‘Assessment Of Corruption In Afghanistan‘, United States Agency for International Development, March 2009
EXCERPT: “USAID/Afghanistan commissioned an assessment to provide a strategy, program options, and recommendations on needs and opportunities to strengthen the capacity and political will of the Government of Afghanistan to fulfill its National Anti-Corruption Strategy. This report thus assesses the issue of corruption in the country, the legal and institutional frameworks for combating corruption, as well as USAID, USG and other donor activities against corruption, Continue reading
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A looming threat from Al Qaeda & the Taliban militia and an in-flux of Afghan refugees and internally displaced people (IDPs) has left Pakistan in a worst refugee crisis since the partition in 1947. US led drone strikes and Pakistan military’s onslaught against the Talibans has crippled a great mass of Afghan and Pakistani civilians. Why do states always carry out post-mortem reports on innocent war causalities, instead of ensuring civilians’ security prior to the Continue reading
Military intervention into Pakistan may succeed, but ridding Afghanistan of the Taliban requires strategic soft power
Ambassador Ludin’s suggestion to extend the scope of the military intervention into Pakistan is at best a partial solution to a complex problem. The suggested offensive, if targeted well, would sever one of the lifelines of the Taliban, who are receiving strategic guidance, intelligence and the use of a safe corridor to access global funding and manpower through Pakistan. However, it fails to deal with a variety of other groups of Taliban within Afghanistan and the larger discontent and loss of confidence in the international presence and the Afghan government.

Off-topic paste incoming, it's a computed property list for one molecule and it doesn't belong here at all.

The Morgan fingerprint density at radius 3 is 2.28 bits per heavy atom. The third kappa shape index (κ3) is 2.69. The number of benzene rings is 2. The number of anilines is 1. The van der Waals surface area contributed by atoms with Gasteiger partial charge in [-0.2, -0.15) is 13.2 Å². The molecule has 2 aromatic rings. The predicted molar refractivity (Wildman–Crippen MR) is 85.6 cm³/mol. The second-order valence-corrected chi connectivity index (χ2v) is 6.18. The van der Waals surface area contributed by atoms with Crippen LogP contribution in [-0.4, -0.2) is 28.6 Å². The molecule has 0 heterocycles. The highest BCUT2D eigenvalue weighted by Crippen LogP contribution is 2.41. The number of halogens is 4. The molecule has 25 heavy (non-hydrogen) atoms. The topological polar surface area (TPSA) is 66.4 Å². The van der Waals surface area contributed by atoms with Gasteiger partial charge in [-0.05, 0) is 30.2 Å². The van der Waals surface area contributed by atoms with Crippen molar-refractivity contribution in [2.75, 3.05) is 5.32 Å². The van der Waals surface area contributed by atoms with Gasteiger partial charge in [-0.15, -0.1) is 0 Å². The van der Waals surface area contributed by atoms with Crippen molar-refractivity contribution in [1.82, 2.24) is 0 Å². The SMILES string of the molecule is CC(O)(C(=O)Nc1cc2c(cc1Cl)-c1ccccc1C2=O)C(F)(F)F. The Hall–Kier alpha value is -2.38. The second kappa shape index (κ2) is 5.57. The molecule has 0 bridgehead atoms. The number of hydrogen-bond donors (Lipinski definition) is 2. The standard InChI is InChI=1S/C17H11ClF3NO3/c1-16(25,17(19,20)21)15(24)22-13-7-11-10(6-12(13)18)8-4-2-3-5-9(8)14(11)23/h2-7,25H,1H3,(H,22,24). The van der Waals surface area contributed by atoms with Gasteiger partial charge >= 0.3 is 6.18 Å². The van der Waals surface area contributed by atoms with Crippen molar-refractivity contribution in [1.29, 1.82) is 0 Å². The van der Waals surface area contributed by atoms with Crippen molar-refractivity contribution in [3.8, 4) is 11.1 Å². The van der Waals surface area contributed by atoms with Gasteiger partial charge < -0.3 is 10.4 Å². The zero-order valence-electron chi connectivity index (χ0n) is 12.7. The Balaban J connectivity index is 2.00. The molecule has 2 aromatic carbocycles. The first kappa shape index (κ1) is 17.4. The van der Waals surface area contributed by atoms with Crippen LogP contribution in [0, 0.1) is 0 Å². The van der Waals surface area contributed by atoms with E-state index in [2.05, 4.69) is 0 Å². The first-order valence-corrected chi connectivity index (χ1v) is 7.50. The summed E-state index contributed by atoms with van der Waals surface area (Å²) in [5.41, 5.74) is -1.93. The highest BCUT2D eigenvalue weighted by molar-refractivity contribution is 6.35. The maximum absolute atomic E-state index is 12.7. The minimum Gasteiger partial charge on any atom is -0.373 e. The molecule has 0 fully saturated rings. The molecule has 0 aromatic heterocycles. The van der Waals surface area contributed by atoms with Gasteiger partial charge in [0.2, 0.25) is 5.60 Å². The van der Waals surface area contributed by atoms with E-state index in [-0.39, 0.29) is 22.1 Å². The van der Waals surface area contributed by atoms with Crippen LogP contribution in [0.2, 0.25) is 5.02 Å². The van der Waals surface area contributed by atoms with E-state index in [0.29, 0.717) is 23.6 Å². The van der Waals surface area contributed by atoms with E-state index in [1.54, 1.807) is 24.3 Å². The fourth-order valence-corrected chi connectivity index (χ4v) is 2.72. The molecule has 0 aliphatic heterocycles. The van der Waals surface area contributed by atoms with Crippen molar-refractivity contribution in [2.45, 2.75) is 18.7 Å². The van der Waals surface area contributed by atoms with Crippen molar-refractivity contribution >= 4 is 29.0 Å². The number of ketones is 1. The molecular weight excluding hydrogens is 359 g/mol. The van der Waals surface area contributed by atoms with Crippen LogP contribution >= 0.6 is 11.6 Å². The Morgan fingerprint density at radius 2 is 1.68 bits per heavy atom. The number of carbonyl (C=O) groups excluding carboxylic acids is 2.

Therefore, any military offensive to eliminate the Taliban would be a failure unless accompanied by softer efforts aiming to create a strong and inclusive Afghan democracy and making the Taliban an ideologically unattractive alternative.
The level of confidence on the Afghan government and the international presence in the country has been steadily declining over last few years. The Afghan government needs to attempt to recreate that sense of optimism and trust that it enjoyed during the first few post-Taliban years. Continue reading
On the prospects of a Development Army here
…Several problems remain, not least the effectiveness of Development work at present in places such as Iraq and Afghanistan. Billions have been spent in both places and much of the funds are often misappropriated. Whether the military’s involvement in the future will make those handling such funds more accountable remains to be seen.
Secondly many in the Development sector opposed both the invasion of Afghanistan and then later the attack on Iraq. Their willingness to be involved and associated with any future operations may be doubtful and therefore may throw into jeopardy any possible future involvement with the Military.
General Dannatt’s speech may embolden those who believe in ‘Liberal interventionism’ as championed by former British Prime Minister Tony Blair. It may be that this method, usually associated with intervention by one or more country in the affairs of another may well in the end only sit well with a supra national organisation such as the United Nations. Seen as being above narrow national interests, the Development sector may prove to be more of a natural bedfellow with UN Blue Berets’ than with any one nations’ military.